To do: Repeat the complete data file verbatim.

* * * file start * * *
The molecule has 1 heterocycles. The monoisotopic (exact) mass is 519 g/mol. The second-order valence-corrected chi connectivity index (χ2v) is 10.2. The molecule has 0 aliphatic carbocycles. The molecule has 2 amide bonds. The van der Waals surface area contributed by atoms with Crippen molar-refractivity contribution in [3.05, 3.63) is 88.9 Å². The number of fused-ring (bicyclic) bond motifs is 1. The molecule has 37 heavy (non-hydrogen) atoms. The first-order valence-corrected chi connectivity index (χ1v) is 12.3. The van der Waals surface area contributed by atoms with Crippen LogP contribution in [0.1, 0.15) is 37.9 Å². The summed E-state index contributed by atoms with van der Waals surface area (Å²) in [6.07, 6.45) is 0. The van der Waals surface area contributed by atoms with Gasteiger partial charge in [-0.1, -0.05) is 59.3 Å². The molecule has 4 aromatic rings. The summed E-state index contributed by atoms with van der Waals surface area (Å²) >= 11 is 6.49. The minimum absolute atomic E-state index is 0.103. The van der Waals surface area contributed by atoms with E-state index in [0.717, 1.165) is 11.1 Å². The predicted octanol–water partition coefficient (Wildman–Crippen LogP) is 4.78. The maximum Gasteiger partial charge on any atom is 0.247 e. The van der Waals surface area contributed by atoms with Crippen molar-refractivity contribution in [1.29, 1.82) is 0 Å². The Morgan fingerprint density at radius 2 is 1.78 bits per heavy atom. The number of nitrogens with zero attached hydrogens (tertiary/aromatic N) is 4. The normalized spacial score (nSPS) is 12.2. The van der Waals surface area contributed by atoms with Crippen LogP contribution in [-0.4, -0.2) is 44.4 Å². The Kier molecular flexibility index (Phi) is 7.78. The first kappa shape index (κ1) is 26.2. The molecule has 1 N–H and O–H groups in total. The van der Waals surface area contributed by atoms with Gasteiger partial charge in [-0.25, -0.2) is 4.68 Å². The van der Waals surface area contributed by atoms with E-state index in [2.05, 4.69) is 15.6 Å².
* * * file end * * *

The molecule has 1 heterocycles. The monoisotopic (exact) mass is 519 g/mol. The second-order valence-corrected chi connectivity index (χ2v) is 10.2. The molecule has 0 aliphatic carbocycles. The molecule has 2 amide bonds. The van der Waals surface area contributed by atoms with Crippen molar-refractivity contribution in [3.05, 3.63) is 88.9 Å². The number of fused-ring (bicyclic) bond motifs is 1. The molecule has 37 heavy (non-hydrogen) atoms. The first-order valence-corrected chi connectivity index (χ1v) is 12.3. The van der Waals surface area contributed by atoms with Crippen LogP contribution in [0.1, 0.15) is 37.9 Å². The summed E-state index contributed by atoms with van der Waals surface area (Å²) in [6.07, 6.45) is 0. The van der Waals surface area contributed by atoms with Gasteiger partial charge in [-0.1, -0.05) is 59.3 Å². The molecule has 4 aromatic rings. The summed E-state index contributed by atoms with van der Waals surface area (Å²) >= 11 is 6.49. The minimum absolute atomic E-state index is 0.103. The van der Waals surface area contributed by atoms with E-state index in [0.717, 1.165) is 11.1 Å². The predicted octanol–water partition coefficient (Wildman–Crippen LogP) is 4.78. The maximum Gasteiger partial charge on any atom is 0.247 e. The van der Waals surface area contributed by atoms with Crippen molar-refractivity contribution in [1.29, 1.82) is 0 Å². The Morgan fingerprint density at radius 2 is 1.78 bits per heavy atom. The number of nitrogens with zero attached hydrogens (tertiary/aromatic N) is 4. The normalized spacial score (nSPS) is 12.2. The van der Waals surface area contributed by atoms with Crippen LogP contribution in [-0.4, -0.2) is 44.4 Å². The Kier molecular flexibility index (Phi) is 7.78. The first kappa shape index (κ1) is 26.2. The molecule has 1 N–H and O–H groups in total. The van der Waals surface area contributed by atoms with Gasteiger partial charge in [-0.25, -0.2) is 4.68 Å². The van der Waals surface area contributed by atoms with E-state index in [2.05, 4.69) is 15.6 Å².